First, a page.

Differences Between Tennis Elbow and Golfer's Elbow and When to See a Doctor


If you're one of the 38 million Americans who play tennis or golf on a regular basis, you may have experienced pain in your elbow while returning a serve or teeing off.

Common tendon injuries like tennis and golfer's elbow have caused even famous athletes like Tiger Woods and Serena Williams to pull out of major tournaments.

But like Woods and Williams, you too can get back to your game with rest and a few simple treatments.

Tennis elbow vs golfers elbow

While both injuries cause elbow pain along the forearm and affect tendons in the arm, there are a few differences.

Medial epicondylitis (also known as golfer's elbow, baseball elbow, suitcase elbow or forehand tennis elbow) is characterized by pain from the elbow to the wrist on the inside of the elbow. The pain is caused by damage to the tendons that bend the wrist toward the palm. It is usually caused by the excessive force used to bend the wrist toward the palm, like when swinging a golf club or pitching a baseball.

Lateral epicondylitis, or tennis elbow, is characterized by pain on the outside of the elbow. The pain is caused by damage to the tendons that bend the wrist backward away from the palm. It is usually caused by the force of the tennis racket hitting balls in the backhand position.

“Most of the diagnosis is based on history and physical exam,” explains James Bicos, M.D., Beaumont orthopedic surgeon and sports medicine specialist. “MRI is frequently not needed and is typically only used to confirm the diagnosis before surgery and to look for any other issues with the elbow before surgery.”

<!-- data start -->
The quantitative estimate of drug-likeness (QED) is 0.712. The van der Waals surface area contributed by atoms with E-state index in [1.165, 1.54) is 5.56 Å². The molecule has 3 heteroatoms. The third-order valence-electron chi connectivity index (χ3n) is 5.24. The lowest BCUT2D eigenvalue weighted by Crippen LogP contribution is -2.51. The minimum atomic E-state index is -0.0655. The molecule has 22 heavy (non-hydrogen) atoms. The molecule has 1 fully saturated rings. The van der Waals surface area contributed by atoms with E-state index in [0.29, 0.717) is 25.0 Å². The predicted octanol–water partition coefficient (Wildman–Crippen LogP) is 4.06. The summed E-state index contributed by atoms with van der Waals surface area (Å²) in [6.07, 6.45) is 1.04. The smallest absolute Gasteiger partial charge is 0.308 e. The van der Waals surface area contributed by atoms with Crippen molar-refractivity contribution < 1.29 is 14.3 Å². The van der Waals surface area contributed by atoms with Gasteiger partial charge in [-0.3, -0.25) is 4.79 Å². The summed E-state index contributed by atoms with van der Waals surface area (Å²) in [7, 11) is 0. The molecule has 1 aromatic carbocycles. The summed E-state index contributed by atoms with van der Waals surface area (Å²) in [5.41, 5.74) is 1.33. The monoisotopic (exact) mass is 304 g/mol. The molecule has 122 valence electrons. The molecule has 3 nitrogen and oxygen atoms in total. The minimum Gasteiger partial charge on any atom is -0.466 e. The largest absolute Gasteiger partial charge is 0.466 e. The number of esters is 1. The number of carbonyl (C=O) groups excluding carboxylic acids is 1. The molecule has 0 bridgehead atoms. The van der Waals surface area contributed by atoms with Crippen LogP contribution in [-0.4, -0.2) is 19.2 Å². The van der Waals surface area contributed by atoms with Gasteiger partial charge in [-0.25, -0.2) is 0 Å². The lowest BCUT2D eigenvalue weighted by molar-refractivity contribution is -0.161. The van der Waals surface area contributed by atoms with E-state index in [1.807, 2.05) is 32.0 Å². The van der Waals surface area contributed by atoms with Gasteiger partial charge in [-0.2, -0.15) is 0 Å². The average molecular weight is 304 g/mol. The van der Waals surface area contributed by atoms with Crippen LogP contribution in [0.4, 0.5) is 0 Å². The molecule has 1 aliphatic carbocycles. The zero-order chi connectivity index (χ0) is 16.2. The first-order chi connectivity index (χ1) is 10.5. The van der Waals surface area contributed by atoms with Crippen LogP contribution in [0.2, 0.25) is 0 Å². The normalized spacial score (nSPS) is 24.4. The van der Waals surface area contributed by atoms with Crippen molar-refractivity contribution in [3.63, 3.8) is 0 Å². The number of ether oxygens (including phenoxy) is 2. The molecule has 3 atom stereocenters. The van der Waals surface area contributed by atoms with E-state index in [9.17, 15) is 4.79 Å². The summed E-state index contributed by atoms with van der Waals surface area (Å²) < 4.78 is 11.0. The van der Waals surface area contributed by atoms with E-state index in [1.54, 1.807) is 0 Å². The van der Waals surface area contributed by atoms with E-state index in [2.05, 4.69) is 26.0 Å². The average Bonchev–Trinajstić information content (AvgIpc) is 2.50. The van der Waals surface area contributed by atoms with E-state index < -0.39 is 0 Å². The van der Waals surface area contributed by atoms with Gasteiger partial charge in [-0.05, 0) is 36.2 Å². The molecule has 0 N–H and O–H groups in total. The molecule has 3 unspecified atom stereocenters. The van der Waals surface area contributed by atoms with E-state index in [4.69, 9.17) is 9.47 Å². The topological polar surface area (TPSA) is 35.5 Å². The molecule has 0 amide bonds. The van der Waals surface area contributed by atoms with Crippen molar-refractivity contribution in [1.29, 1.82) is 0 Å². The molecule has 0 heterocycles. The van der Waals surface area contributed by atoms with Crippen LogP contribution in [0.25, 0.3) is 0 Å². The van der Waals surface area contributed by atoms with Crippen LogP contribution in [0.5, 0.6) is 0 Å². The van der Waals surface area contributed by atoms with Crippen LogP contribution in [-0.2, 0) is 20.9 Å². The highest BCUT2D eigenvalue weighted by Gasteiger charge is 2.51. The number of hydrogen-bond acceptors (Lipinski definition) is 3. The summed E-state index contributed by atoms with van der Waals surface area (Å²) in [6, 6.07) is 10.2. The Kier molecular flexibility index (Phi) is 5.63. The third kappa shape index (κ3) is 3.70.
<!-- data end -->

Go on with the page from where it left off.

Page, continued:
How to protect yourself from injury

If you’re lucky enough to not have experienced tennis or golf elbow, there are some things you can do to prevent it from happening.

  • strengthen shoulder and wrist muscles
  • use equipment that is the right size and weight for your body and skill level (“For a tennis elbow, racquet handle, racquet string tension and proper racquet size are all factors that can predispose you to a tennis elbow,” says Dr. Bicos.
  • practice using the correct form for your stroke or swing

Dr. Bicos also suggests warming up properly before your sport, “The ligaments and tendons need to be stretched properly or else they are prone to injury

Getting back to your game

If you are diagnosed with one of these injuries, the most common treatment is rest.

You can also try the following treatments to reduce pain or discomfort:

  • ice packs to reduce inflammation
  • strengthening exercises or physical therapy
  • over the counter anti-inflammatory medications such as aspirin or ibuprofen
  • a soft brace to support the injured area and restrict movement

If your pain interferes with daily activities and simple things like resting, anti-inflammatories, and ice fail to relieve the pain, you should see your doctor. Many primary care physicians can treat this, but some cases will result in a referral to an orthopedic physician.

If your injury is more severe, your doctor might recommend corticosteroid injections or surgery.

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